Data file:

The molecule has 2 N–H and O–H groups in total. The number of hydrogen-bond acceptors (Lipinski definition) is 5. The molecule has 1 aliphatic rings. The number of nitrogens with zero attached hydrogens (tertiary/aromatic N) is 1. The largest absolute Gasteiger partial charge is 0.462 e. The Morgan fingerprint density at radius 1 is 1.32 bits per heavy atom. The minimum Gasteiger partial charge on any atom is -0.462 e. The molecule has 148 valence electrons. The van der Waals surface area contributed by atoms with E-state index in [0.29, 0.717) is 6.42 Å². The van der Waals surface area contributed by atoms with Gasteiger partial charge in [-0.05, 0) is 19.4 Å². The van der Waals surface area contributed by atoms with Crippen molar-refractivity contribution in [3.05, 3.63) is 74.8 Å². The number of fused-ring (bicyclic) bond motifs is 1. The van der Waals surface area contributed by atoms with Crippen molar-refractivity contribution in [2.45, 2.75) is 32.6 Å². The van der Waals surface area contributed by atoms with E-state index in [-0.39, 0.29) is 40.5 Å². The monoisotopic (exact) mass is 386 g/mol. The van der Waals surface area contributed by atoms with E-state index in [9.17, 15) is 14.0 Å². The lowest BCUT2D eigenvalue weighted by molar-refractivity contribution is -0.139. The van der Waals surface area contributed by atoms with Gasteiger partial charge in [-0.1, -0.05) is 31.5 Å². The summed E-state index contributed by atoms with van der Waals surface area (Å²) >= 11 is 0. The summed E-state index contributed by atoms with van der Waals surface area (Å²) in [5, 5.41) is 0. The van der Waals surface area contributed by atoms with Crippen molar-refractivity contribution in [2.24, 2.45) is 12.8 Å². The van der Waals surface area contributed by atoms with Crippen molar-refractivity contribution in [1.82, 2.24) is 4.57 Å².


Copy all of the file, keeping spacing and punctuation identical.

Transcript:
The molecule has 2 N–H and O–H groups in total. The number of hydrogen-bond acceptors (Lipinski definition) is 5. The molecule has 1 aliphatic rings. The number of nitrogens with zero attached hydrogens (tertiary/aromatic N) is 1. The largest absolute Gasteiger partial charge is 0.462 e. The Morgan fingerprint density at radius 1 is 1.32 bits per heavy atom. The minimum Gasteiger partial charge on any atom is -0.462 e. The molecule has 148 valence electrons. The van der Waals surface area contributed by atoms with E-state index in [0.29, 0.717) is 6.42 Å². The van der Waals surface area contributed by atoms with Gasteiger partial charge in [-0.05, 0) is 19.4 Å². The van der Waals surface area contributed by atoms with Crippen molar-refractivity contribution in [3.05, 3.63) is 74.8 Å². The number of fused-ring (bicyclic) bond motifs is 1. The van der Waals surface area contributed by atoms with Crippen molar-refractivity contribution in [2.45, 2.75) is 32.6 Å². The van der Waals surface area contributed by atoms with E-state index in [-0.39, 0.29) is 40.5 Å². The monoisotopic (exact) mass is 386 g/mol. The van der Waals surface area contributed by atoms with E-state index in [9.17, 15) is 14.0 Å². The lowest BCUT2D eigenvalue weighted by molar-refractivity contribution is -0.139. The van der Waals surface area contributed by atoms with Gasteiger partial charge in [-0.1, -0.05) is 31.5 Å². The summed E-state index contributed by atoms with van der Waals surface area (Å²) >= 11 is 0. The summed E-state index contributed by atoms with van der Waals surface area (Å²) in [5, 5.41) is 0. The van der Waals surface area contributed by atoms with Crippen molar-refractivity contribution in [2.24, 2.45) is 12.8 Å². The van der Waals surface area contributed by atoms with Crippen molar-refractivity contribution in [1.82, 2.24) is 4.57 Å².